Please read text!
Oryza Sativa Forbidden Black Rice Seeds
Packet of 20+ very rarely available home grown organic seeds!
I happy to send these seeds to anywhere internationally, or the Australian states of Queensland, Victoria, Australian Capital Territory, South Australia, Northern Territory and most of New South Wales.
I can’t sell to folks in the NSW Rice Biosecurity Zone as they worry that pollen from my black rice could cross pollinate with their fancy white rice and stuff up our huge multimillion dollar export industry.
That’s the towns of Balranald, Berrigan, Carrathool, Edward River, Federation, City of Griffith, Hay, Leeton, Murray River, Murrumbidgee, Narrandera, or anywhere within ~150km of Hay in NSW.
This narrow band of production areas produces more rice per hectare than anywhere else in the world, and for that reason you can’t take non-licensed varieties into the exclusion zone.
So yeah, provided you don’t live in WA, TAS or within ~150km of Hay in NSW, then there are no dramas sending to you.
Everyone read that? Awesome, no need to email me and double check then, lets move on.
I have been growing this on a small scale for years now, just as a novelty and for protection of the species really.
It’s a bit scary the lack of diversity of genetics in our mainstream staple crops, and I strongly believe that backyard growers may one day be key to survival of both these awesome plant species, and our own.
Diversity of characteristics and genetics means a broader range of disease resistance and although there isn’t a “rice flu” or whatever now, if there ever is, having every farmer in the country growing exactly the same dozen or so hybrid cultivars that are all super similar is a real worry to me.
It is super rare, and when I was researching the legalities of sending it and growing in different areas I was surprised to hear that there are no large scale crops of this newly emerging and rediscovered “super food”.
Despite being one of the main rice producers in the world, ALL of Australia’s black or purple rice is imported, mostly from Thailand.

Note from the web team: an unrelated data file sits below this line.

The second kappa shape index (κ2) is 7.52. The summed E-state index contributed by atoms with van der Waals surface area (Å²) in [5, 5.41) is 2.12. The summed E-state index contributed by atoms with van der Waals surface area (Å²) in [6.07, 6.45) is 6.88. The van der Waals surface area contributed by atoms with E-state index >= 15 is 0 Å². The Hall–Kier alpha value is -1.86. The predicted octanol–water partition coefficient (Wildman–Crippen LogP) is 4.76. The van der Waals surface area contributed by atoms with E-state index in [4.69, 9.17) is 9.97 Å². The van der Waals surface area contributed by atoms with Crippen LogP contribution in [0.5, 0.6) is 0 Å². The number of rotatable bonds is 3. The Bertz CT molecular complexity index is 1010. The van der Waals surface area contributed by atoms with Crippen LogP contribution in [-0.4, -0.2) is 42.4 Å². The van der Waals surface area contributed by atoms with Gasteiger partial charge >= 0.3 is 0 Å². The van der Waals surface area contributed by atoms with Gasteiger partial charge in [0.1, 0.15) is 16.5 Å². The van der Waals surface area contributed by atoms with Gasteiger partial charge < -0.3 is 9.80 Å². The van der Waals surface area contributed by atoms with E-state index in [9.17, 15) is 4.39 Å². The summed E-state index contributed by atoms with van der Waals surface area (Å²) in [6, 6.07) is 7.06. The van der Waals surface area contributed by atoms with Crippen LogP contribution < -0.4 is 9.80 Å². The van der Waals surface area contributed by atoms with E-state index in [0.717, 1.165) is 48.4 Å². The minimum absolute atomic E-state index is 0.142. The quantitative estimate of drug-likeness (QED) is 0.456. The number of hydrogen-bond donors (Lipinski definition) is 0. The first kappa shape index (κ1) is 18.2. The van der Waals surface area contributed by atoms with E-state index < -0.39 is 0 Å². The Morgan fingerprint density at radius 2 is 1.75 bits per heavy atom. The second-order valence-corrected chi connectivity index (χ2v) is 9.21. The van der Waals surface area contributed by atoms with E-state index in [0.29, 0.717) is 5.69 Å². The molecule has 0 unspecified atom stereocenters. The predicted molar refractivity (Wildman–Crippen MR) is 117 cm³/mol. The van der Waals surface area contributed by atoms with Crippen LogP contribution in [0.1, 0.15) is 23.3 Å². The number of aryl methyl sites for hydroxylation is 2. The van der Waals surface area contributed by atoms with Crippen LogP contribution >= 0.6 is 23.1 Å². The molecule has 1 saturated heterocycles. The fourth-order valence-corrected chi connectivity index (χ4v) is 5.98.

There are no commercial suppliers of this seed except for me, but I am really hoping that changes as the years go on.
After all, it is just better!
Back in the day this stuff was so prized that it was only permitted to be eaten by royalty.
If you were a commoner caught eating it the punishment was death!
Plump fat long grains, deep dark purple colour, and a fragrant nutty taste, this type is also super high in antioxidants and anthocyanin.
It has the highest anthocyanin content of any grain, and it has the same amount of fibre as normal brown rice, but without the course texture.
It’s popularity is growing every day with Chefs all over the country, not just because of the superior flavour, but the splash of bold colours really livens up the plate.
This is not the sticky glutenous Thai purple used for deserts and puddings, this is the real deal forbidden black originally from China, smuggled in by Chinese gold miners back in the day, and quietly handed around from generation to generation of Aussie gardeners ever since.
It can just be used the same as standard medium-long grain white rice you get in the supermarket.
It can be grown like any grass and the flooded paddies you see on TV is not needed at all.
That’s normally done as a water management thing, and to kill pest insects and weeds.
Rice can handle flooding where as most weeds can’t, but being a grass it really doesn’t need it, and will often perform better using standard irrigation methods.
I grow it in pots, and in polystyrene boxes full of potting mix floating on the dam.
I can’t just plant it out here in the rows or in unprotected areas as the roos smash it within a day.
If you live in a place with less critters and/or a decent fence, then just planted in rows it does great.
It does awesome in my aquaponics setup and a couple plants gets me a constant supply of grain.
Any missed or dropped seed reshoots around the base of the mother plants and as the last few finish up the next lot are getting ready to bear.
I love it because it’s rarely seen, it’s super easy to grow, and as a bit of a self-sufficiency nutter at heart in an apocalypse or SHTF situation I like the fact I could easily step up production if I ever had the need.
Grow some, it’s super cool, and super easy too!